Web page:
Survival of the fittest has been a dominating tenet of Darwinian evolution. But a trio of colorful birds provides evidence that Darwin got it wrong when he suggested competition is the fundamental force that shapes nature. How do these birds dispute Darwin? By eating!
Three varieties of Trinidad tanagers share bugs on the same trees as they silently undermine natural selection survivalism. Without confrontations over resources, 1) speckled tanagers pick off bugs from tree leaves, 2) bay-headed tanagers prefer to eat bugs from under large branches, and 3) turquoise tanagers snap up bugs from twigs.1
Illustrating what ecologists call noncompetitive niche positioning, this tanager trio avoids antagonistic competition.1 To appreciate how this peaceful prey sharing upsets the presumptions of Charles Darwin, Thomas Huxley, and their modern ilk, it’s helpful to review why Darwin’s ideas were welcomed so fervently by academics who scoffed at Genesis.
Generations before Darwin’s natural selection theory became popular, deists—people who essentially believed in a God yet rejected the Bible—like Charles Lyell and James Hutton laid the groundwork for the acceptance of evolution’s survivalism themes.
Both deists and Darwinists have misreported living conditions on Earth, yet they do so in opposite ways. Deists err on the “see no evil” extreme, underestimating the fallenness of creation.2 Darwinists, however, overemphasize “conquer or be conquered” survivalism—even nominating death as nature’s hero and means of progress instead of recognizing it as the terrible “last enemy” to be destroyed.3 Both extremes misrepresent nature. The true portrayal of nature’s condition is found in Scripture, starting in Genesis, a Mosaic book Christ endorsed (John 5:44-47).
The deists’ approach produces worthwhile observations of natural beauty, orderliness, and efficiency but fails to account for how Earth “groans” after Eden.2 What about birds that peck other birds to death while fighting over food and territory? That’s not beautiful! In the first half of the 1800s, deism failed to explain such competition, so many sought a humanistic theory that explained Earth’s uglier features—disease, deprivation, dying—without resorting to God’s revelation in Genesis.
Enter Charles Darwin’s magic mechanism of natural selection—an animistic theory that often uses the alias “survival of the fittest.”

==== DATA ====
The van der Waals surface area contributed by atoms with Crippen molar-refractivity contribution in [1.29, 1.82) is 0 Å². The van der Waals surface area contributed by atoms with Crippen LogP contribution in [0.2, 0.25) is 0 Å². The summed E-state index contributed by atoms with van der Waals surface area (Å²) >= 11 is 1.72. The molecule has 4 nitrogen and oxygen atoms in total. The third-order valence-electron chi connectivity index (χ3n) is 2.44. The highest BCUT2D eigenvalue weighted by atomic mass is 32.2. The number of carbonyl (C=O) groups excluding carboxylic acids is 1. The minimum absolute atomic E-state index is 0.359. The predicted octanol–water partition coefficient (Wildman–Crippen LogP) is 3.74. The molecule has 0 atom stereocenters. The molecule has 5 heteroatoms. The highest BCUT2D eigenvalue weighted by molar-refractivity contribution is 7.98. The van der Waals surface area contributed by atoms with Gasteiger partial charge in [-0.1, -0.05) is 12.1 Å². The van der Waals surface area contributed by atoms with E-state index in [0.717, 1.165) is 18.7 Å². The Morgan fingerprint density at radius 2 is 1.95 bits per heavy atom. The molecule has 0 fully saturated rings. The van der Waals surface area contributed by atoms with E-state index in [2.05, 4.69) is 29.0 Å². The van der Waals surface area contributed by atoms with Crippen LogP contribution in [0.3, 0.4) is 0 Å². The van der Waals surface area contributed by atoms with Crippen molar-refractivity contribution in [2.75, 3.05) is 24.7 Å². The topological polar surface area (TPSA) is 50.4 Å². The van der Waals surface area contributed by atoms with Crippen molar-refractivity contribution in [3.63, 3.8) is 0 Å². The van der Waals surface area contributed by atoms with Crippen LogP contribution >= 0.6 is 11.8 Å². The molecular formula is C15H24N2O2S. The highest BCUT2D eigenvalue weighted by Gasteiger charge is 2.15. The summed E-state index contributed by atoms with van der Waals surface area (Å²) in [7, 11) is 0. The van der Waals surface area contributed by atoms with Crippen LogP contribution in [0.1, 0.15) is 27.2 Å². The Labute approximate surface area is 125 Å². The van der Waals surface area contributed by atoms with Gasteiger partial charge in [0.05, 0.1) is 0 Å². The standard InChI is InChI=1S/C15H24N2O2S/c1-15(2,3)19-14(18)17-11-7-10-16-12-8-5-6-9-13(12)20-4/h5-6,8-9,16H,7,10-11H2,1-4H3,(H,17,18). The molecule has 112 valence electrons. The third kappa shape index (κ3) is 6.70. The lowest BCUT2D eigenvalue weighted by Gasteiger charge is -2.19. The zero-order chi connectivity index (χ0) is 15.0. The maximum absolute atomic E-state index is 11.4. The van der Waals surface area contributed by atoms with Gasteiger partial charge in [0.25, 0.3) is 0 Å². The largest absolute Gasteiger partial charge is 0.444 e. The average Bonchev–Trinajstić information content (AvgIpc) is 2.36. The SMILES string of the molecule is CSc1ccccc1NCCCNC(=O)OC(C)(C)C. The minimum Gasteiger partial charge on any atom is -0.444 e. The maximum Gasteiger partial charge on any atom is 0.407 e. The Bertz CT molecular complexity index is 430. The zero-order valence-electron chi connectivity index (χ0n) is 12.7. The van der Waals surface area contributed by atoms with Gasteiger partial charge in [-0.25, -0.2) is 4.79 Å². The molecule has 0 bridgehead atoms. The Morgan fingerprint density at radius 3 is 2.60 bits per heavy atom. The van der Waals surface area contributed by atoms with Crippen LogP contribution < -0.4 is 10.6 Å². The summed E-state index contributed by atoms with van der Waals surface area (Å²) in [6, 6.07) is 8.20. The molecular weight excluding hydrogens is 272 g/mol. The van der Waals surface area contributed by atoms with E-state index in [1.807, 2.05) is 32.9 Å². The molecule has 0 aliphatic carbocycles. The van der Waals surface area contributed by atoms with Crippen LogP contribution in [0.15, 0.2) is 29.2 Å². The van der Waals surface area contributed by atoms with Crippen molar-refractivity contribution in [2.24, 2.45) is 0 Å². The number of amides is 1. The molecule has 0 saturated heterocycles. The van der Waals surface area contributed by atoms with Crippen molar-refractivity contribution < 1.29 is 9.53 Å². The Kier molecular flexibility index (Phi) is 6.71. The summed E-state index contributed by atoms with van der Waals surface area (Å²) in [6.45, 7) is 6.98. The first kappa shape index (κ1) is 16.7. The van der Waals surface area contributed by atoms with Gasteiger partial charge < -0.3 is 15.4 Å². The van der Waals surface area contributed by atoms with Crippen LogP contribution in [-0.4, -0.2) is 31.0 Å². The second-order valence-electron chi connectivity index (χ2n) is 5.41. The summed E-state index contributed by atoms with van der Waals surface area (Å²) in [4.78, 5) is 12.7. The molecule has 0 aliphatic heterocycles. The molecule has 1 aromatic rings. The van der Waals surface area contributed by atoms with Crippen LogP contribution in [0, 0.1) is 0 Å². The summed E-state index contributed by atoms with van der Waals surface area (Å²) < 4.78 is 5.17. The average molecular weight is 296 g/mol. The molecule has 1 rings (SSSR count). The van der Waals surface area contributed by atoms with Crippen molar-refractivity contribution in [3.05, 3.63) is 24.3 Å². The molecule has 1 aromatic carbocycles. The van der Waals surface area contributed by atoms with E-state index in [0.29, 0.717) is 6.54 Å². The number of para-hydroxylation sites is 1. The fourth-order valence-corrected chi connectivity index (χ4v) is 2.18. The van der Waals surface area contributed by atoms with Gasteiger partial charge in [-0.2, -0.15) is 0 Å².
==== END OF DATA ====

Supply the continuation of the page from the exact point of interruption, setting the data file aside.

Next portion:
Darwin and his followers imagined the global ecosystem as a closed fight-to-the-death arena swarming with vicious creatures scrapping for limited resources. In a one-sum game (“red in tooth and claw,”4 adopting a phrase from Tennyson to fit Darwin’s theory), gain by one competitor meant loss to another. This selfish competition was heralded as nature’s law, so explaining wildlife interactions soon required interpretations based on that brutal assumption.2
But real-world data often refuse to fit the evolutionary paradigm. Like today, uncooperative data were routinely dismissed and ignored during the 1800s and 1900s.5
Even more embarrassing to Darwin’s theory than a lack of wasteful competition is the reality of mutual aid, also called mutualistic symbiosis, where different life forms help each other, such as algae and fungus coexisting as lichen or bees pollinating the flowers from which they harvest nectar. Like noncompetitive eco-niche positioning,1 mutual aid doesn’t harmonize with Darwin’s antagonistic competition “song,” so mutual reciprocity (and self-sacrificing altruism) displays are also censured from or marginalized by science curricula.6
Consequently, field studies are often skewed by researchers quickly jumping to conclusions to emphasize antagonistic survivalism—as if natural law always requires competition.
Even today, modern Darwinians, lauding mystical natural selection, trumpet creation’s fallenness as Earth’s foremost feature while they discard or disparage the historical documentation that God provided in Genesis regarding what triggered Earth’s fallenness.
Meanwhile, creatures like tree-snacking Trinidad tanagers make a mockery of Darwinian dogma as they peaceably share food.
- Whitfield, P., P. D. Moore, and B. Cox. 1989. The Atlas of the Living World. Boston: Houghton Mifflin, 100-101.
- Deists believe in an intelligent Creator God, so they expect Him to make a perfect creation. However, because they dismiss the Bible, they philosophically imagine what a perfect God would do with His creation—assuming they know how a perfect God would think and act. Accordingly, deists are quick to recognize God’s caring handiwork in nature; they see orderliness, logic, beauty, and many good things. See Johnson, J. J. S. 2010. Misreading Earth’s Groanings: Why Evolutionists and Intelligent Design Proponents Fail Ecology 101. Acts & Facts. 39 (8): 8-9.
- 1 Corinthians 15:26.
- Darwinists hijacked this phrase from Tennyson, A. 1849. In Memoriam A. H. H., Canto 56.
- Johnson, J. J. S., J. Tomkins, and B. Thomas. 2009. Dinosaur DNA Research: Is the Tale Wagging the Evidence? Acts & Facts. 38 (10): 4-6; Johnson, J. J. S. 2015. Cherry Picking the Data Is the Pits. Acts & Facts. 44 (7): 19.
- Parker, G. 1978. Nature’s Challenge to Evolutionary Theory. Acts & Facts. 7 (10); Johnson, J. J. S. 1997. Providential Planting: The Pinyon Jay. Creation Ex Nihilo. 19 (3): 24-25; Austin, S. 1994. Grand Canyon: Monument to Catastrophe. Santee, CA: Institute for Creation Research, 156-159.
* Dr. Johnson is Associate Professor of Apologetics and Chief Academic Officer at the Institute for Creation Research.